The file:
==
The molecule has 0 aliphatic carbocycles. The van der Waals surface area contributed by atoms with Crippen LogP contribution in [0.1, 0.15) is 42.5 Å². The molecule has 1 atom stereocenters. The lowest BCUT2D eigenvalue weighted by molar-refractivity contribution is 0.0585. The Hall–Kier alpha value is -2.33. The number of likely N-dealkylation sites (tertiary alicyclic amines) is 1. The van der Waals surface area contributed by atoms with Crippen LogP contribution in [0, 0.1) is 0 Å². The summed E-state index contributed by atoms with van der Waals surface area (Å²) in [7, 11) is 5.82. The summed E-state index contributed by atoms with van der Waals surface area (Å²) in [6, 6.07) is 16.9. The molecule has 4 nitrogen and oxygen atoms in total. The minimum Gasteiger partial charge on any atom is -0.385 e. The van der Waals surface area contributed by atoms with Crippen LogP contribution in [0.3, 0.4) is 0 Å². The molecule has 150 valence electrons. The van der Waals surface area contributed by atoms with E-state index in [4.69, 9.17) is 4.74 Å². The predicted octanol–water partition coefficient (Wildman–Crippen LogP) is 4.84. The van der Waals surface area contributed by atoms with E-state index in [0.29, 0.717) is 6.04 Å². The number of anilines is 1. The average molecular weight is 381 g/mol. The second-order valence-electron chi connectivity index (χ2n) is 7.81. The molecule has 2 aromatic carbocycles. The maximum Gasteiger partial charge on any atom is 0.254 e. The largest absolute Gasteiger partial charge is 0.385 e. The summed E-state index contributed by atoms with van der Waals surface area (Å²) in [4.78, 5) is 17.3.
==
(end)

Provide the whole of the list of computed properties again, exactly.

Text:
The molecule has 0 aliphatic carbocycles. The van der Waals surface area contributed by atoms with Crippen LogP contribution in [0.1, 0.15) is 42.5 Å². The molecule has 1 atom stereocenters. The lowest BCUT2D eigenvalue weighted by molar-refractivity contribution is 0.0585. The Hall–Kier alpha value is -2.33. The number of likely N-dealkylation sites (tertiary alicyclic amines) is 1. The van der Waals surface area contributed by atoms with Crippen LogP contribution in [0, 0.1) is 0 Å². The summed E-state index contributed by atoms with van der Waals surface area (Å²) in [7, 11) is 5.82. The summed E-state index contributed by atoms with van der Waals surface area (Å²) in [6, 6.07) is 16.9. The molecule has 4 nitrogen and oxygen atoms in total. The minimum Gasteiger partial charge on any atom is -0.385 e. The van der Waals surface area contributed by atoms with Crippen LogP contribution in [0.3, 0.4) is 0 Å². The molecule has 150 valence electrons. The van der Waals surface area contributed by atoms with E-state index in [4.69, 9.17) is 4.74 Å². The predicted octanol–water partition coefficient (Wildman–Crippen LogP) is 4.84. The van der Waals surface area contributed by atoms with E-state index in [0.29, 0.717) is 6.04 Å². The number of anilines is 1. The average molecular weight is 381 g/mol. The second-order valence-electron chi connectivity index (χ2n) is 7.81. The molecule has 2 aromatic carbocycles. The maximum Gasteiger partial charge on any atom is 0.254 e. The largest absolute Gasteiger partial charge is 0.385 e. The summed E-state index contributed by atoms with van der Waals surface area (Å²) in [4.78, 5) is 17.3.